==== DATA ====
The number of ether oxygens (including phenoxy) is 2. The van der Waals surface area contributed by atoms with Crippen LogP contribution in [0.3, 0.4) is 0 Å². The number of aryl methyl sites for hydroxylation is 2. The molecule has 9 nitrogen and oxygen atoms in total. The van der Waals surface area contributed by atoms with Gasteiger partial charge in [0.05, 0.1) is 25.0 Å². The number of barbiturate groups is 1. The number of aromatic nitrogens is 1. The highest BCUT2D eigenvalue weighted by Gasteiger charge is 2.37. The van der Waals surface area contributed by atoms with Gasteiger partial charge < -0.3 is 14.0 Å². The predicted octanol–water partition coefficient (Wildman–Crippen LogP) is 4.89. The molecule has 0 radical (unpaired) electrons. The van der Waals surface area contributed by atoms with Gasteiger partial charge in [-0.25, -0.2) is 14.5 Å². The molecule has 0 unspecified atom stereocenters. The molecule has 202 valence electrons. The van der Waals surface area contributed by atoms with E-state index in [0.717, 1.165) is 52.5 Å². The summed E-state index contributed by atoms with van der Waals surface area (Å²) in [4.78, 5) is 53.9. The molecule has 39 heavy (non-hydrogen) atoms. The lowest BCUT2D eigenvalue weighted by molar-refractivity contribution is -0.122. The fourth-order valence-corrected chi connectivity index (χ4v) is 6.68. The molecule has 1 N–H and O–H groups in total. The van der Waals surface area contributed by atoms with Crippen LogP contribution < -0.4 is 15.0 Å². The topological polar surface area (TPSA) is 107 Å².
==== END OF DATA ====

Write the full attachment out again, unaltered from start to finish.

The number of ether oxygens (including phenoxy) is 2. The van der Waals surface area contributed by atoms with Crippen LogP contribution in [0.3, 0.4) is 0 Å². The number of aryl methyl sites for hydroxylation is 2. The molecule has 9 nitrogen and oxygen atoms in total. The van der Waals surface area contributed by atoms with Gasteiger partial charge in [0.05, 0.1) is 25.0 Å². The number of barbiturate groups is 1. The number of aromatic nitrogens is 1. The highest BCUT2D eigenvalue weighted by Gasteiger charge is 2.37. The van der Waals surface area contributed by atoms with Gasteiger partial charge < -0.3 is 14.0 Å². The predicted octanol–water partition coefficient (Wildman–Crippen LogP) is 4.89. The molecule has 0 radical (unpaired) electrons. The van der Waals surface area contributed by atoms with Gasteiger partial charge in [-0.25, -0.2) is 14.5 Å². The molecule has 0 unspecified atom stereocenters. The molecule has 202 valence electrons. The van der Waals surface area contributed by atoms with E-state index in [0.717, 1.165) is 52.5 Å². The summed E-state index contributed by atoms with van der Waals surface area (Å²) in [4.78, 5) is 53.9. The molecule has 39 heavy (non-hydrogen) atoms. The lowest BCUT2D eigenvalue weighted by molar-refractivity contribution is -0.122. The fourth-order valence-corrected chi connectivity index (χ4v) is 6.68. The molecule has 1 N–H and O–H groups in total. The van der Waals surface area contributed by atoms with Crippen LogP contribution < -0.4 is 15.0 Å². The topological polar surface area (TPSA) is 107 Å².